Yoga is movement. For many, this movement begins with the physical body. However, because mind, body, and spirit are connected on a continuum, the movement soon starts to influence us on other levels.
I have also found yoga to be provocative. It has challenged and stimulated me in ways I never imagined when I first began my practice more than 30 years ago. At that time, I was clueless about the way my mat practice and my ideals about life, energy, and spirituality would begin to connect. I simply wanted relief from the gnawing pain of sciatica.
As my practice deepened, over time my sciatic pain did lighten. However, another strangely familiar gnawing began to emerge. It started as constant, yet dull, and then grew in sharpness and intensity. These were sensations that I had experienced as a much younger woman. I recognized them as the fire of activism.
An activist is a person who sees a need for large-scale change and takes personal action to move toward it. As a young Black woman, I’d been deeply involved in the struggle for justice and equality in the post-civil rights era.
The gains of the civil rights movement were many, including access to education, position, and status, and as a young woman I benefited from those gains. However, while the material component is necessary, I began to see that it is not sufficient in addressing injustice and inequality.
As my yogic study deepened, so did my understanding that lasting change is never based in materiality. And with this deepening, what became glaringly obvious to me was how intrinsically embedded “isms” (i.e., racism, sexisim, ableism) are in not only nearly every aspect of American life, but also in contemporary yoga culture.
Over the course of my now almost three decades of studying and teaching yoga, I have witnessed and directly experienced countless overt displays and micro-expressions of racism. Two of the most insidious forms are white saviorism and color blindness.
White saviorism shows up when people assert that yoga is something that can be used to “fix” the “problems” of an under-resourced community without an understanding of the needs and history of the community. Well-intentioned yogis have repeatedly created programs intended to “help those people” without the necessary inquiry into the implicit bias intrinsic to the intention. Centering intention over impact perpetuates racism.
Color blindness shows up in comments like “I don’t see color” or “I don’t think of you as Black.” The problem with color blindness is that it negates the life experience of people of color and denies the societal impact of racism.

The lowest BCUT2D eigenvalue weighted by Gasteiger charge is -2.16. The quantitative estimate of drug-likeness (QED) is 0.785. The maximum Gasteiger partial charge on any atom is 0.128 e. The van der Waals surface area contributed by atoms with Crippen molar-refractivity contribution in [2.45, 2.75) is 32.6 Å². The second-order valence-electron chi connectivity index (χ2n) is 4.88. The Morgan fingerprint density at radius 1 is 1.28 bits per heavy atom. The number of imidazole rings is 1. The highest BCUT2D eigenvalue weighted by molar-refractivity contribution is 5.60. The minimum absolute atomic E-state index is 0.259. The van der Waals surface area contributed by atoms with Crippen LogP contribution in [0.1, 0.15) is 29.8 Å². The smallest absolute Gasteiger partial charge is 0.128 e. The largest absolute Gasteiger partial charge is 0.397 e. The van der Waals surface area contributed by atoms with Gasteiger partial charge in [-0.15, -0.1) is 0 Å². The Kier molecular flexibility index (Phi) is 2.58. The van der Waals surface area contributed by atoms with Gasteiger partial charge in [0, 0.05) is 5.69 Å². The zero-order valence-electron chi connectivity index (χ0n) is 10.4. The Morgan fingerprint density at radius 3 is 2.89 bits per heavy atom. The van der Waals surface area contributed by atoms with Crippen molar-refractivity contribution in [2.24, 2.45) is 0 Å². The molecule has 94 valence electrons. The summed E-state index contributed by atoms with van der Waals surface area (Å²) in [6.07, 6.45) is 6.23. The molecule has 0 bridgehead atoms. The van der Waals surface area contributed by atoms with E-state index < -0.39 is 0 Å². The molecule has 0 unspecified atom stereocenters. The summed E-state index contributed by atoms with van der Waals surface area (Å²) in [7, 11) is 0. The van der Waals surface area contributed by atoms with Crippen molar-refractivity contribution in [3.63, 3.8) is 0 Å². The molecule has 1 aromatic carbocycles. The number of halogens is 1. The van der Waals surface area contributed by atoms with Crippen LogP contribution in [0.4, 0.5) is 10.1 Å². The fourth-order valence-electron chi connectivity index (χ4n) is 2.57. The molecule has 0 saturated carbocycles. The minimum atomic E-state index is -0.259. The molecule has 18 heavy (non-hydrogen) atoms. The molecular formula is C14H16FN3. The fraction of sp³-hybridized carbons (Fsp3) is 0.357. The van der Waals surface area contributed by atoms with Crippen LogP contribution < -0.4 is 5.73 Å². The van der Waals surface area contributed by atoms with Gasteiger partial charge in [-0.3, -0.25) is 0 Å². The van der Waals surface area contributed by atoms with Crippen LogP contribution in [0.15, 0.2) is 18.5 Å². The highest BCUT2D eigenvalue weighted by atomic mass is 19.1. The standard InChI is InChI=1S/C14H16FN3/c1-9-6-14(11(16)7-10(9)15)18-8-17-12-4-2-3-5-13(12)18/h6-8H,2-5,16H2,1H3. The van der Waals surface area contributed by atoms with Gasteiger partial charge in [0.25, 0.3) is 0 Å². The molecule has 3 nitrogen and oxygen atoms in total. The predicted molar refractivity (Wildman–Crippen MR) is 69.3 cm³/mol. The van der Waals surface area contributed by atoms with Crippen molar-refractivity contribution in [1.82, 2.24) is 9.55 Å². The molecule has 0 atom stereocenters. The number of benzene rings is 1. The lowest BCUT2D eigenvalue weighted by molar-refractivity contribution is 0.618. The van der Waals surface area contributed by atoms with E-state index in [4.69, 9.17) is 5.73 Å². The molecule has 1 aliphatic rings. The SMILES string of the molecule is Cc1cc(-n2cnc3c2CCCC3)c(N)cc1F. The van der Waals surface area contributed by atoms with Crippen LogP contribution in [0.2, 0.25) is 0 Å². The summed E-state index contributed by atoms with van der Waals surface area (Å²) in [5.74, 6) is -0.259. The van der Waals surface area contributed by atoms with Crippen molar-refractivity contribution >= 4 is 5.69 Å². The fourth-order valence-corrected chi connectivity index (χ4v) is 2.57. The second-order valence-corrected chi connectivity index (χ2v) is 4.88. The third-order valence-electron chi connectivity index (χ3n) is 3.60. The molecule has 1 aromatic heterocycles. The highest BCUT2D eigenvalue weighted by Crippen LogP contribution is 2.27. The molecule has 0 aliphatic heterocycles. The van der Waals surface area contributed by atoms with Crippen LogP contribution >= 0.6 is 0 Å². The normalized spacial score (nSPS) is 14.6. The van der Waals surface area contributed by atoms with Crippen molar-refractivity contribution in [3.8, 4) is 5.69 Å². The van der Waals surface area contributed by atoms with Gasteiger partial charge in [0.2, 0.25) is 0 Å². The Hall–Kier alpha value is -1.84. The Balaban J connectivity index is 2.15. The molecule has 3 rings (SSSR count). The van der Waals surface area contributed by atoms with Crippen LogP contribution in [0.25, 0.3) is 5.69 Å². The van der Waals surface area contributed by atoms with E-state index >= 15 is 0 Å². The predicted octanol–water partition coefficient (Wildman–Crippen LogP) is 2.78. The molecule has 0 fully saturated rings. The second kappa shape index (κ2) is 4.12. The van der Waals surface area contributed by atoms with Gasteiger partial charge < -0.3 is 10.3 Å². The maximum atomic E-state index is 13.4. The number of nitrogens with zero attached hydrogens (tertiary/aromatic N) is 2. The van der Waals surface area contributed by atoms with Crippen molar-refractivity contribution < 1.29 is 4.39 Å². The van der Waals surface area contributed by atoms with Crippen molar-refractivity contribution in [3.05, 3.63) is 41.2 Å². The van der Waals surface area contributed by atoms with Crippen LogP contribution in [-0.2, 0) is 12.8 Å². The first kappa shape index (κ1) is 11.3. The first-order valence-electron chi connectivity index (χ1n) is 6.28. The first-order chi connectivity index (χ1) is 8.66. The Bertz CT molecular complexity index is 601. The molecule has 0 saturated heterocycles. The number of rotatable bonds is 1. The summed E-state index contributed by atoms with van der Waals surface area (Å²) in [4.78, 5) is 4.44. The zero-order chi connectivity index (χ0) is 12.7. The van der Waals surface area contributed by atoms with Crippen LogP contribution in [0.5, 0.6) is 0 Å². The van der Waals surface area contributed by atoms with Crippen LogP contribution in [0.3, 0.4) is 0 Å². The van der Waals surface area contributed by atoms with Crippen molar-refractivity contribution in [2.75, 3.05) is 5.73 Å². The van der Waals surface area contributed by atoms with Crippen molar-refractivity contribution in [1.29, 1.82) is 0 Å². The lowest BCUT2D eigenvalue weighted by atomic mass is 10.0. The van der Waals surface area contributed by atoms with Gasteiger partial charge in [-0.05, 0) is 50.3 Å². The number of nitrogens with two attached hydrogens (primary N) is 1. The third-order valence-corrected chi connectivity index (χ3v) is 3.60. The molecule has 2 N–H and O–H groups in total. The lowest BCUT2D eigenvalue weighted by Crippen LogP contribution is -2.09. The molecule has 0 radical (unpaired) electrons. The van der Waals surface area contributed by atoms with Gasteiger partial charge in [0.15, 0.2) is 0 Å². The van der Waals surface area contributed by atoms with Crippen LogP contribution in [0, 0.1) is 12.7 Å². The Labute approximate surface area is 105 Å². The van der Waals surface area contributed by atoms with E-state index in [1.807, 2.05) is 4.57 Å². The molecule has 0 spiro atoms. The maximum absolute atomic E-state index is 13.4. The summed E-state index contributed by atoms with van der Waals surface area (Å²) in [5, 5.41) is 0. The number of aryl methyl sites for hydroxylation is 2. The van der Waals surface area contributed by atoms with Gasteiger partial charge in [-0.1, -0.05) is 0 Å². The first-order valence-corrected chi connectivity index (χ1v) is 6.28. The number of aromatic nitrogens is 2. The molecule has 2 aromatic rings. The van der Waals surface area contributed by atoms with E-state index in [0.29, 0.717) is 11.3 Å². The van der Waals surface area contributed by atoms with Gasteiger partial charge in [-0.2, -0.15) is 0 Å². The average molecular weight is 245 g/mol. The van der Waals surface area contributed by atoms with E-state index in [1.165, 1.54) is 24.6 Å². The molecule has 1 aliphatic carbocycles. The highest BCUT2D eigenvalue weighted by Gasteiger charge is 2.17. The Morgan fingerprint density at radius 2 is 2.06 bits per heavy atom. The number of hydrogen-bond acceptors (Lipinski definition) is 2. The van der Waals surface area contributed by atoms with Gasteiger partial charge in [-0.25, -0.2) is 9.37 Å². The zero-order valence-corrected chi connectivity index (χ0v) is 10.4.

At its heart, racism is a product of how we are conditioned.
To safeguard a group's ability to function or operate in a particular way, the group (e.g., a family, institution, or community) will construct or conceptualize beliefs, norms, and standards.
Constructs and concepts (terms that can be used interchangeably) are the mental representations or impressions that become the fundamental building block of beliefs, behaviors, and attitudes. Everyone uses constructs to make sense of the world. Learning is relating concepts together. In our primary education, we learn basic math, like 1 + 1 = 2. Neurons in our brain that house the concept 1 activate and then connect with the neurons that house the other concepts in the equation: + and 2. So when we learn, we build connections or pathways between neurons in the brain.
The connections become stronger the more we hear, think about, or encounter the concepts together. When we practice or rehearse something we’ve learned, the speed of the connection between the neurons becomes quicker. The process that allows nerve impulses to move along pathways more quickly is called myelination.
Yoga philosophy refers to constructs and concepts as samskaras. Samskaras are mental representations, impressions, habits, patterns, and innate tendencies in the body/mind/spirit continuum. The ancients said that samskaras function as the lens of perception that conditions how we see and respond.
Yogic philosophy says that samskaras are:
• inborn (passed on genetically), acquired (learned), or imposed (forced)
• not inherently connected with intellect
• like concepts, not inherently good or bad
However, like the myelinated neuronal connections, as the patterns are repeated, the pathways deepen; as the groove deepens, the samskara becomes difficult to change or resist. According to the ancients, samskaras and their deeper variation, called vasanas, drive our thoughts, speech, and actions. Said another way, samskaras and vasanas drive our conditioning, and ultimately our conditioning drives us.
The ancients recognized the conditioned mind as the root of our functional and dysfunctional patterns. Yogic philosophy maintains that the ultimate goal of raja yoga (the “royal path” outlined in Patanjali’s Yoga Sutra) is kaivalya, or liberation. Yoga teaches that reaching kaivalya requires deeply examining our conditioning. More definitively put, yoga says that examining our conditioning is an essential requirement on the path to freedom.
Race is a construct that by design ignores and/or removes human complexities.
How does this relate to race?
Race is a construct. As the developer of the 1619 project, Nikole Hannah-Jones, said on the New York Times podcast 1619: “I was made black by someone who considered themselves to be white.” Race is a construct that by design ignores and/or removes human complexities. It is one of many constructs in the binary matrix (i.e., good/bad, right/wrong, inferior/superior, us/them, better/worse) that serves as a foundation to our human sense-driven world. Binary qualities are set up to justify superiority of one group over another.
In Between the World and Me, author and journalist Ta-Nehisi Coates reminds us that “Race is the child of racism, not the father.” The idea of race and racial inferiority were created to justify unequal treatment. The Declaration of Independence, written in 1776, states, “All men are created equal,” but those who wrote it were slavers, and the first ship of enslaved Africans arrived on the shores of Virginia just over 150 years earlier, in 1619.
Removing complexities was/is used to dehumanize, to justify power grabs, and offer a way to get out of admitting the impossibility of fully understanding the subjective reality of another person. The misperception that we know—when we really don’t—can dangerously obscure a person's thought, speech, and action.
In yoga philosophy, the term used to describe this kind of misperception or ignorance is avidya. In the Yoga Sutra, avidya is described as the root klesha (affliction), or seed of disconnection. The kleshas are sometimes likened to weeds in a garden and avidya to the soil. The Yoga Sutra says that avidya is the source of all suffering (dukha).